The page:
The sea bass and sea bream supplied by the Fish Farm are not only favourites with local chefs, but also said to be more halal than the other farm fish available in the market. Image Credit: Arshad Ali/Gulf News

Dubai: Being a nation that prides on its coastal heritage, fishing is as deeply entrenched in the Emirati culture as fish is part of its cuisine.

Whether it is a Mhammara, fish salona or fried hamour fillet, Emiratis relish their platters of fish like any other coastal community.

However, increased demand for this rich source of protein over the years has resulted in significant depletion of the fish stocks, raising concerns that we will not be able to enjoy our fish entres for long if the exploitation continues at the current rate.

According to the UAE Ministry of Climate Change and Environment (MOCCAE) the average annual seafood consumption in the UAE has reached 210,000 tonnes, while the UAE’s local fish catch from natural fish stocks in the Gulf is a mere 73,000 tonnes, forcing the country to depend on imports for more than 70 per cent its seafood.

Dwindling fish stock is not just a local concern.

The alarming rate of depletion is being witnessed across the oceans, with the UN Food and Agriculture Organisation (FAO) estimating that 70 per cent of the fish population is already fully used, overused or in crisis.

This disturbing trend has forced the international fishing leaders to explore alternative sources like aquaculture, which in some countries has already become an established industry, producing more fish than the regular fishing industry does.

In the UAE, food security being high on the government’s agenda, aquaculture has just begun to find its sea legs, with Shaikh Hamdan Bin Mohammad Bin Rashid Al Maktoum, Crown Prince of Dubai, leading the way with a multi-million dirham private investment.

The investment has helped set up a state-of-the-art fish farm in Jebel Ali Free Zone, a hatchery in Umm Al Quwain and a cage farm off the coast of Fujairah and two marine RAS (recirculation aquaculture systems).

According to Jamal Al Shaafar, Managing Director of Fish Farm, the facility is all set to become the biggest contributor to MOCCAE’s target of producing 100,000 tonnes of fish through aquaculture that will meet the growing shortage in supply.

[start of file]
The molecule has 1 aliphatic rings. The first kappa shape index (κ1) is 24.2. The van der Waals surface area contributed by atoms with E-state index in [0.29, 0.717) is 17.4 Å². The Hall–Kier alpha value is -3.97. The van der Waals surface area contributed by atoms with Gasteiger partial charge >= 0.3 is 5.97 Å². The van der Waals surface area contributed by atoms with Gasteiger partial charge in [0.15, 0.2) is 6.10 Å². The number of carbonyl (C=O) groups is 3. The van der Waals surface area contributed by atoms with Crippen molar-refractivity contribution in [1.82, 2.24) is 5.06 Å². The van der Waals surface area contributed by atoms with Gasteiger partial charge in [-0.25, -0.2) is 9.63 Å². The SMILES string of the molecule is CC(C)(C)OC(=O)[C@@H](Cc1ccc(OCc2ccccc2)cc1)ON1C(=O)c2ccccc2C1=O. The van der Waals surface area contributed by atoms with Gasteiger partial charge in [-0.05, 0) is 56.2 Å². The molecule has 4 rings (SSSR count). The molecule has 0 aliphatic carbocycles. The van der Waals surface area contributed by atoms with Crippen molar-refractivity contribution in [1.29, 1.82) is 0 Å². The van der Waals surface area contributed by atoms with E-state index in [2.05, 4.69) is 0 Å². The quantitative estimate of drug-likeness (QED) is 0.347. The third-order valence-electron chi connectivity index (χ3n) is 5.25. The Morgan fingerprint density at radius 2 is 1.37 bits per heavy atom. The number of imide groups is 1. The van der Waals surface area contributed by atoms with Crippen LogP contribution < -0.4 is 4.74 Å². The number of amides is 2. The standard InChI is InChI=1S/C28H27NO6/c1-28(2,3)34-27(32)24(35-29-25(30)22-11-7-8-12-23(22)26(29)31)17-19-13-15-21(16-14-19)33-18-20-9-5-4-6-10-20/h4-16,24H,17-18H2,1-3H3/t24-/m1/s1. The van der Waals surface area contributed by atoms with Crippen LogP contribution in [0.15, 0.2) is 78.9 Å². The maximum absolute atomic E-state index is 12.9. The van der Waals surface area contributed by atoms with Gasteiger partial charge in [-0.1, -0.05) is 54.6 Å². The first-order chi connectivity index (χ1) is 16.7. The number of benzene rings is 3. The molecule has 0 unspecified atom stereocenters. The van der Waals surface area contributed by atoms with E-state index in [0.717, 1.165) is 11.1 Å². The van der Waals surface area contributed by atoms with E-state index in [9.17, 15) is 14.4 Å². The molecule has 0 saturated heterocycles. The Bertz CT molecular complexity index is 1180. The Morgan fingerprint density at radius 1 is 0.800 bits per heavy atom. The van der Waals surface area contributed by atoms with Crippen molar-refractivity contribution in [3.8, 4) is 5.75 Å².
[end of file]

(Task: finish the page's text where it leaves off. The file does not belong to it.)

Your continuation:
“Fish Farm is the only truly commercial-sized vertically integrated fish farming operation in the UAE, capable of supplying 10,000 fish meals per person per day, every single day of the year. Our aim is to establish aquaculture as an industry in Dubai and help reduce our reliance on imports, which in turn will meet the government’s goal of ensuring food security,” said Al Shaafar, who is steering the nascent facility.

Now, in its third year of operation, the farm is currently supplying only sea bass and sea bream, both European species not found in local waters, in commercial quantity.

“Last year, we supplied 500 tonnes of sea bass and sea bream to the local market and this year we are targeting 1,750 tonnes of fish. We are supplying to 59 outlets including restaurants, five-star hotels and supermarkets,” said Al Shaafar, who is looking to reduce the shortage in local supply by covering five per cent of the market share in the next couple of years.

According to Al Shaafar, the fish farm will not only fill a gap in the deficit of supply, but it will also help stabilise the local seafood market by reducing its reliance on dwindling resources.

“Weather conditions don’t allow fishing for all 365 days of the year, which triggers price fluctuation. Over-exploitation of certain popular species has pushed these species to the brink of expectation. Aquaculture, with steady supply of fish helps stabilise the prices as well as helping provide new source of fish that is more eco-friendly,” said Al Shaafar.

But, are the fish groomed in a farm as good and tasty as those that are born in their natural habitat?

Natural atmosphere

Fish Farm’s general manager, Nigel David Lewis, believes the fish they are cultivating are as good as those that are found in the sea, if not better.

“We have tried to recreate the natural marine atmosphere in our tanks as best as possibly could be done. We use sea water that is circulated constantly, we control the temperature that reflects the weather outside. We also regulate and monitor the oxygen level 24/7 as well as provide high-quality feed that replicate the food the fish eat in the natural environment,” said Lewis, who is at the helm of 78-member team that looks after quality control.

He added that both sea bass and sea bream supplied by the farm are favourites with local chefs and guarantees consistent quality and taste.

Lewis argues the fish they nurture is more halal than the other farm fish available in the market.

“We ensure the feed we provide is made of 100 per cent halal ingredients, which includes high levels of protein, which we derive from halal sources. This may or may not be the case with foreign farms,” said Lewis.

Another advantage, according to Al Shaafar, the locally produced farm fish has over imported or locally sourced fish is that the locally farmed fish is fresher than others.

“Normally, imported reaches market after being days on the transport, even locally fished seafood takes hours to reach the market but our fish reaches the market within a couple of hours after it is fished out of the tank,” said Al Shaafar.

Other than sea bass and sea bream, the fish farm is also producing small quantities of yellow tailed king fish as well as conducting tests on hamour and other species.

The farm is also planning to conduct trials on producing Atlantic salmon in the near future, which will likely trigger a blue revolution.